The Context of this command: Mark 1:16-20
In Mark, Jesus is beginning his ministry. He is calling his “disciples.” in this context, being a disciple meant being a “follower,” “adherent” or “student” of a great master. They obviously learn a great deal from listening to his teaching, but they also learn a great deal by simply observing: with attentive eyes they observe all that the teacher does and then proceed to imitate him. Students would then flock around the great Rabbis of Judaism. And such a group formation – teachers and students – become something of an extended family. The teacher is the spiritual father, the students his spiritual children. They spend their time with him, they follow him, and they serve him. But they also learn a great deal by simply observing: with attentive eyes they observe all that the teacher does and then proceed to imitate him.
Here Jesus calls Simon (Peter), Andrew, James and John. They were fishermen practicing their trade. James and John actually left their father and his hired men in the boat in order to follow Jesus. It seems these men left their families and trades for an itinerant ministry based on faith support.
Others were given this opportunity. Read Luke 9.57-62 (especially v. 58). This was not an easy decision.
Question: Why did these men leave it all to follow Jesus?
It seems they were already spiritually minded. They may have been influenced by the teaching of John the Baptist. In John 1.35-42, we already see evidence of two unnamed disciples of John leave and follow Jesus as John pointed toward Jesus. We see Andrew (and Simon) listening to John as well. John the Baptist was a powerful preacher/prophet who pointed to someone greater. They were listening and eager to find the Messiah.
What did they leave? In the passage (Mark 10.17-31) where Jesus is confronted by a rich man about the requirements of inheriting eternal life, Jesus tells the rich man to sell everything, give to the poor and then follow Jesus. The rich man goes away sad, knowing the cost of discipleship is high. Peter (verse 28) reminds Jesus, “We have left everything to follow you!” Jesus then acknowledges that the rewards of following him may come at great costs (verse 29, leaving home or brothers or sisters of mother or father…for me and the gospel).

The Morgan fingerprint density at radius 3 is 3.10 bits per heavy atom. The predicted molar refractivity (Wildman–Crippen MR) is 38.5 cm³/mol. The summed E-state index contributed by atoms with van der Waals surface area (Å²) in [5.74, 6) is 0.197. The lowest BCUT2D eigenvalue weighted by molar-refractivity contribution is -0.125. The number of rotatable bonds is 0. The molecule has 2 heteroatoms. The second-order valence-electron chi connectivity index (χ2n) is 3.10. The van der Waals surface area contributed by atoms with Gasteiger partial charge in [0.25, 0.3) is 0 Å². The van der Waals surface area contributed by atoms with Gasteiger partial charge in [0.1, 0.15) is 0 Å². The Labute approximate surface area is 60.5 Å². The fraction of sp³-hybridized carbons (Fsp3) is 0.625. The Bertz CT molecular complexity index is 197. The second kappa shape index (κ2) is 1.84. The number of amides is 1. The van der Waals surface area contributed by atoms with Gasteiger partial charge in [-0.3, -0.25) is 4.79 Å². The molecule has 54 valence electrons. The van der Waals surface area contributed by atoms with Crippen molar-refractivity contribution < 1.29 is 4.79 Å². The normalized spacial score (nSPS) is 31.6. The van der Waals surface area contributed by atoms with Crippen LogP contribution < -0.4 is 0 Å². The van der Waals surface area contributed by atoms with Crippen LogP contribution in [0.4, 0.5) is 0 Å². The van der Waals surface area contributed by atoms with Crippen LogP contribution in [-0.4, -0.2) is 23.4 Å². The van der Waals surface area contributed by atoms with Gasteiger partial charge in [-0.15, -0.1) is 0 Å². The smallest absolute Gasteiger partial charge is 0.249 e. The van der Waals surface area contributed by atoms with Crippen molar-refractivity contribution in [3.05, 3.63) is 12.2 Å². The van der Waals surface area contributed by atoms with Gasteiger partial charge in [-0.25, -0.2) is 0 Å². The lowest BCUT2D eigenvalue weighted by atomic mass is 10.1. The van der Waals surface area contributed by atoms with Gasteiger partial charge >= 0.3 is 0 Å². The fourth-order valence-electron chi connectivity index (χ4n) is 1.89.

Why did they stay? In John 6.43-58 Jesus confronts his followers with some challenging words. He speaks metaphorically about eating his flesh and drinking his blood.
The response? Verse 60 – This is a hard teaching, who can accept it?
Verse 66 – many of his followers turned back and no longer followed him.
Verse 67 – Jesus turns to his core, “Do you want to leave?”
Here is why they stayed, verse 68 – You have the words of eternal life. We have come to believe you are the Holy One of God.
When Jesus says, “Come, follow me”, who is he talking to, just the Twelve?
Mark 8.34-5 – Whoever wants to be my disciple must deny themselves and take up their cross and follow me. *Whoever* Is it worth it?
Read verses 36-38 – gaining the world versus losing your soul.
We need to investigate more closely what being a disciple looks like. That is one of the reasons why we are looking at the commands of Jesus. What do they teach us about Jesus? Do they reveal how we relate to Jesus? Do they always apply to us?
Remember David Platt’s challenge from last week – Do I believe Jesus? And am I going to obey Jesus?
Have you ever thought that these calls applied to you?
Are you ready to apply these commands if/when they come if they do?
What are you prepared to sacrifice for the Kingdom of God?
Let’s look at these questions together and see how we can help each other follow Jesus and keep his commands.
John 14:15 – If you love me, keep my commands.